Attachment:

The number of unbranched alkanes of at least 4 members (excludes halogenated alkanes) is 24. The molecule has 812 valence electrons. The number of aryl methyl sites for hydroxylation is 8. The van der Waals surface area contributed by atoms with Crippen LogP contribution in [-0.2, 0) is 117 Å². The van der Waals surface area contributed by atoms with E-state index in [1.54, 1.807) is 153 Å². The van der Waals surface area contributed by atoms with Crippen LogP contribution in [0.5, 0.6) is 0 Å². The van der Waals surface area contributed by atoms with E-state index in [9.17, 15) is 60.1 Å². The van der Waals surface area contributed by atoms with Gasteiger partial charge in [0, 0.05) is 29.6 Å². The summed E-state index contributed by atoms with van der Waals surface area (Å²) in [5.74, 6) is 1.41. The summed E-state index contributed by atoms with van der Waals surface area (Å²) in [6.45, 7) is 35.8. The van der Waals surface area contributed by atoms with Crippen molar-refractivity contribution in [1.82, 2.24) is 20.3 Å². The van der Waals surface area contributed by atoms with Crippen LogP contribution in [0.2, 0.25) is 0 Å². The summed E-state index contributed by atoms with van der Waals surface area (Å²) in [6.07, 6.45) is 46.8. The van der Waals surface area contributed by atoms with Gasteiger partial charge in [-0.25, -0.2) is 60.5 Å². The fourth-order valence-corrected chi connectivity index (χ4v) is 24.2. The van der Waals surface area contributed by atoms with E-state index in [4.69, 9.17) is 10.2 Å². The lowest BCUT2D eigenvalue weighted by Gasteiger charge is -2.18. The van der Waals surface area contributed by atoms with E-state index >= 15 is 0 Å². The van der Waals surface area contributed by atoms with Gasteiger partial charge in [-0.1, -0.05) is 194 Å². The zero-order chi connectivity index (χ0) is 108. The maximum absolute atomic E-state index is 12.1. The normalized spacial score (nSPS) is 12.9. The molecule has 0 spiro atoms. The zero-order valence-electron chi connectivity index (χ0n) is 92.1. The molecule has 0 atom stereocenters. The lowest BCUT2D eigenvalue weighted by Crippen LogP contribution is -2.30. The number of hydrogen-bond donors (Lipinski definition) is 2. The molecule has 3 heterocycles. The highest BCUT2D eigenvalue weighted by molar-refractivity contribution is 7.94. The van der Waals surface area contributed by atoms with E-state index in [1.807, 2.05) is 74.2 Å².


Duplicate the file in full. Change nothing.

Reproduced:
The number of unbranched alkanes of at least 4 members (excludes halogenated alkanes) is 24. The molecule has 812 valence electrons. The number of aryl methyl sites for hydroxylation is 8. The van der Waals surface area contributed by atoms with Crippen LogP contribution in [-0.2, 0) is 117 Å². The van der Waals surface area contributed by atoms with E-state index in [1.54, 1.807) is 153 Å². The van der Waals surface area contributed by atoms with Crippen LogP contribution in [0.5, 0.6) is 0 Å². The van der Waals surface area contributed by atoms with E-state index in [9.17, 15) is 60.1 Å². The van der Waals surface area contributed by atoms with Gasteiger partial charge in [0, 0.05) is 29.6 Å². The summed E-state index contributed by atoms with van der Waals surface area (Å²) in [5.74, 6) is 1.41. The summed E-state index contributed by atoms with van der Waals surface area (Å²) in [6.45, 7) is 35.8. The van der Waals surface area contributed by atoms with Crippen molar-refractivity contribution in [1.82, 2.24) is 20.3 Å². The van der Waals surface area contributed by atoms with Crippen LogP contribution in [0.2, 0.25) is 0 Å². The summed E-state index contributed by atoms with van der Waals surface area (Å²) in [6.07, 6.45) is 46.8. The van der Waals surface area contributed by atoms with Gasteiger partial charge in [-0.25, -0.2) is 60.5 Å². The fourth-order valence-corrected chi connectivity index (χ4v) is 24.2. The van der Waals surface area contributed by atoms with E-state index in [4.69, 9.17) is 10.2 Å². The lowest BCUT2D eigenvalue weighted by Gasteiger charge is -2.18. The van der Waals surface area contributed by atoms with E-state index >= 15 is 0 Å². The van der Waals surface area contributed by atoms with Gasteiger partial charge in [-0.1, -0.05) is 194 Å². The zero-order chi connectivity index (χ0) is 108. The maximum absolute atomic E-state index is 12.1. The normalized spacial score (nSPS) is 12.9. The molecule has 0 spiro atoms. The zero-order valence-electron chi connectivity index (χ0n) is 92.1. The molecule has 0 atom stereocenters. The lowest BCUT2D eigenvalue weighted by Crippen LogP contribution is -2.30. The number of hydrogen-bond donors (Lipinski definition) is 2. The molecule has 3 heterocycles. The highest BCUT2D eigenvalue weighted by molar-refractivity contribution is 7.94. The van der Waals surface area contributed by atoms with E-state index in [1.807, 2.05) is 74.2 Å².